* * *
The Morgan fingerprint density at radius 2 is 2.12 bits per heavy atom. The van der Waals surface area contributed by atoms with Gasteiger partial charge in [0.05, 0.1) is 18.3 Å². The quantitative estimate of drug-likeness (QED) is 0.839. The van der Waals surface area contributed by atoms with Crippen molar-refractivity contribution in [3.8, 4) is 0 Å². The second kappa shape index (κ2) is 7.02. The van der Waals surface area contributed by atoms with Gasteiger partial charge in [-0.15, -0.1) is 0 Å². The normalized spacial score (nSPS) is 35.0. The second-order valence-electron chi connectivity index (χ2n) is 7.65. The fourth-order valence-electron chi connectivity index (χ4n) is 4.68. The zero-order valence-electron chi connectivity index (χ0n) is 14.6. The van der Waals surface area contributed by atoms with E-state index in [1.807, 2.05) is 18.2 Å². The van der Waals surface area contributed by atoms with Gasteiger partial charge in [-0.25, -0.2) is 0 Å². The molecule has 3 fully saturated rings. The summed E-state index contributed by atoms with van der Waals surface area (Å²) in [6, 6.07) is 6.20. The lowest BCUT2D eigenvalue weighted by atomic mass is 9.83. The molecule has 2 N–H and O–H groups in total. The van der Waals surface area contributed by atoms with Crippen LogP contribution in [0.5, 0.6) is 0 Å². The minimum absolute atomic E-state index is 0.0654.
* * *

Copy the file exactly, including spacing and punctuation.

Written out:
The Morgan fingerprint density at radius 2 is 2.12 bits per heavy atom. The van der Waals surface area contributed by atoms with Gasteiger partial charge in [0.05, 0.1) is 18.3 Å². The quantitative estimate of drug-likeness (QED) is 0.839. The van der Waals surface area contributed by atoms with Crippen molar-refractivity contribution in [3.8, 4) is 0 Å². The second kappa shape index (κ2) is 7.02. The van der Waals surface area contributed by atoms with Gasteiger partial charge in [-0.15, -0.1) is 0 Å². The normalized spacial score (nSPS) is 35.0. The second-order valence-electron chi connectivity index (χ2n) is 7.65. The fourth-order valence-electron chi connectivity index (χ4n) is 4.68. The zero-order valence-electron chi connectivity index (χ0n) is 14.6. The van der Waals surface area contributed by atoms with E-state index in [1.807, 2.05) is 18.2 Å². The van der Waals surface area contributed by atoms with Gasteiger partial charge in [-0.25, -0.2) is 0 Å². The molecule has 3 fully saturated rings. The summed E-state index contributed by atoms with van der Waals surface area (Å²) in [6, 6.07) is 6.20. The lowest BCUT2D eigenvalue weighted by atomic mass is 9.83. The molecule has 2 N–H and O–H groups in total. The van der Waals surface area contributed by atoms with Crippen LogP contribution in [0.5, 0.6) is 0 Å². The minimum absolute atomic E-state index is 0.0654.